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What is the ideal way to display duplicate rows in Oracle? The trick here is that I am looking for all rows no just the multiples (duplicates). So for example on the below data set:

RSN fname   lname   emailaddress
1   John    Smith   j.smith@system.com
2   John    Smith   j.smith@system.com
3   John    Smith   j.smith@system.com
4   Kevin   Walker  k.walker@system.com
5   James   Kirk    j.kirk@system.com
6   James   Kirk    j.kirk@system.com
7   Kevin   James   k.james@system.com
8   Mike    Jones   m.jones@system.com

I would want the following returned:

1   John    Smith   j.smith@system.com
2   John    Smith   j.smith@system.com
3   John    Smith   j.smith@system.com
5   James   Kirk    j.kirk@system.com
6   James   Kirk    j.kirk@system.com

Any help?

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here, let me search for you –  tbone Jul 24 '13 at 18:50
    
I searched extensively, however, the results I found returned only the duplicates, that is the rows that are the second or higher instance of a given criteria. But thanks for the input. –  b1shp Jul 24 '13 at 19:10

2 Answers 2

up vote 1 down vote accepted

Here's one way:

SELECT RSN, fname, lname, emailaddress
  FROM whatever_your_table_is_named t1
 WHERE ( SELECT COUNT(1)
           FROM whatever_your_table_is_named t2
          WHERE t2.fname = t1.fname
            AND t2.lname = t1.lname
            AND t2.emailaddress = t1.emailaddress
            AND ROWNUM < 3
       ) > 1
;

Here's another:

SELECT t1.RSN, t1.fname, t1.lname, t1.emailaddress
  FROM whatever_your_table_is_named t1
  JOIN ( SELECT fname, lname, emailaddress
           FROM whatever_your_table_is_named
          GROUP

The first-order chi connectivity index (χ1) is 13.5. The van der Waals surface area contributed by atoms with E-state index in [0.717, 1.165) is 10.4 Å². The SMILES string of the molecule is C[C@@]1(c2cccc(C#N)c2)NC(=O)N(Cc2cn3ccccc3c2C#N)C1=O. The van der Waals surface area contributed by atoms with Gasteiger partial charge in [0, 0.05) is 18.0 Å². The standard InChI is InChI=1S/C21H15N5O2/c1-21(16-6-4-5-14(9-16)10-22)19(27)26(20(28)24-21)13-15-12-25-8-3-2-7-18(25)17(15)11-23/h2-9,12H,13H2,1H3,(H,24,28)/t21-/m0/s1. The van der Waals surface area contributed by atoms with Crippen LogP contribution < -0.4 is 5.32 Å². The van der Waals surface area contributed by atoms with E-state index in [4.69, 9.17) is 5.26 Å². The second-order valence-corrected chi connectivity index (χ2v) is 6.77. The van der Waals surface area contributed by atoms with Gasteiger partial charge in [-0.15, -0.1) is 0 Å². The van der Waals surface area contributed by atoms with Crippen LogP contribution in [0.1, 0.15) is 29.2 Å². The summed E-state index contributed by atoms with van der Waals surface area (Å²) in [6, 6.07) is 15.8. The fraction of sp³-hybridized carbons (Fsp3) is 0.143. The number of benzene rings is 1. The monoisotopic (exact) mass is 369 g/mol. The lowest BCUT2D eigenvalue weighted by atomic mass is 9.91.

BY fname, lname, emailaddress
         HAVING COUNT(1) > 1
       ) t2
    ON t1.fname = t2.fname
   AND t1.lname = t2.lname
   AND t1.emailaddress = t2.emailaddress
;

(Disclaimer: I haven't tested either of these.)

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Thanks, I have no idea how optimal it is, since obviously my Oracle skills aren't great, but it definitely works. Thanks ruakh! –  b1shp Jul 24 '13 at 19:13
    
That count(1) is ugly. It's non-standard and no better than count(*). Rumours of its superiority performance-wise are just myths. –  David Aldridge Jul 24 '13 at 19:28
    
Well any improvements are very welcome. I'll be running this against over a million records. –  b1shp Jul 24 '13 at 19:34
    
@DavidAldridge: I'm aware that there's no performance advantage of COUNT(1) over COUNT(*) -- nor disadvantage, they're simply equivalent -- but I often use COUNT to count non-null values, so I find COUNT(1) (meaning "count the records where 1 is non-null") to be more logical than COUNT(*) (meaning "OMG magical syntax that costs an extra keystroke and looks like it should have something to do with other uses of * even though it doesn't"). When you say it's "ugly" and "non-standard", what do you mean by that? –  ruakh Jul 24 '13 at 19:57
    
count(*) means "count the records" according to the ANSI SQL standard (and the documentation), so by definition anything else -- count(1), count(0), count('X') -- is non-standard. As I say, there's a myth that count(1) is faster than count(*), so every time a person who believes in the myth sees it, it reinforces their false belief. When a person who has never heard of the myth sees it, it can lead to an "investigation" that converts them to a false belief. I think it should be discouraged, having as it does these disadvantages and no advantages. –  David Aldridge Jul 24 '13 at 20:41

this subquery will get the duplicates form the table.

    select *
    from (some table)
    where rsn IN (select rsn
                  from (some table) 
                   where fname IN 
                   (select fname
                    from (select fname, count(fname) as dup 
           from (some table)) where dup > 1)
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